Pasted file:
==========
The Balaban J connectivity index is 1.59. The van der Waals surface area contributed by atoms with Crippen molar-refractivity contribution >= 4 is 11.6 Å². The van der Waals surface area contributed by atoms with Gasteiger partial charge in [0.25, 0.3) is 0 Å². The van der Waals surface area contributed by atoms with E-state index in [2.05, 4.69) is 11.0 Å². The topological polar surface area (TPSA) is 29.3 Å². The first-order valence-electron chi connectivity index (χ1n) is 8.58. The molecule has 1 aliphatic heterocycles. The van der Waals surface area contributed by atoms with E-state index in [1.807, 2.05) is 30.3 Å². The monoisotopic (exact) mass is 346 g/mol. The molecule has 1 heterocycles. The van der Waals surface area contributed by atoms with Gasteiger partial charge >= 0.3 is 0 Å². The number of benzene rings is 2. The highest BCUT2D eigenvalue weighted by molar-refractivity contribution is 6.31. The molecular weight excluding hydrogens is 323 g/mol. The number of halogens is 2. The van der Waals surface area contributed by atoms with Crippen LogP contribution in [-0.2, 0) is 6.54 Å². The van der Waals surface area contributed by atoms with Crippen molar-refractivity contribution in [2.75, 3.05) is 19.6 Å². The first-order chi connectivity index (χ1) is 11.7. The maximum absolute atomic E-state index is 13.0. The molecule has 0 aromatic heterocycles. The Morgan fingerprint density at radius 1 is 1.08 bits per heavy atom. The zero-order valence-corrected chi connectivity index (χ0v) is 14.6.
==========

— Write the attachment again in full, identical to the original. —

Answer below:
The Balaban J connectivity index is 1.59. The van der Waals surface area contributed by atoms with Crippen molar-refractivity contribution >= 4 is 11.6 Å². The van der Waals surface area contributed by atoms with Gasteiger partial charge in [0.25, 0.3) is 0 Å². The van der Waals surface area contributed by atoms with E-state index in [2.05, 4.69) is 11.0 Å². The topological polar surface area (TPSA) is 29.3 Å². The first-order valence-electron chi connectivity index (χ1n) is 8.58. The molecule has 1 aliphatic heterocycles. The van der Waals surface area contributed by atoms with E-state index in [1.807, 2.05) is 30.3 Å². The monoisotopic (exact) mass is 346 g/mol. The molecule has 1 heterocycles. The van der Waals surface area contributed by atoms with Gasteiger partial charge >= 0.3 is 0 Å². The number of benzene rings is 2. The highest BCUT2D eigenvalue weighted by molar-refractivity contribution is 6.31. The molecular weight excluding hydrogens is 323 g/mol. The number of halogens is 2. The van der Waals surface area contributed by atoms with Crippen LogP contribution in [-0.2, 0) is 6.54 Å². The van der Waals surface area contributed by atoms with Crippen molar-refractivity contribution in [2.75, 3.05) is 19.6 Å². The first-order chi connectivity index (χ1) is 11.7. The maximum absolute atomic E-state index is 13.0. The molecule has 0 aromatic heterocycles. The Morgan fingerprint density at radius 1 is 1.08 bits per heavy atom. The zero-order valence-corrected chi connectivity index (χ0v) is 14.6.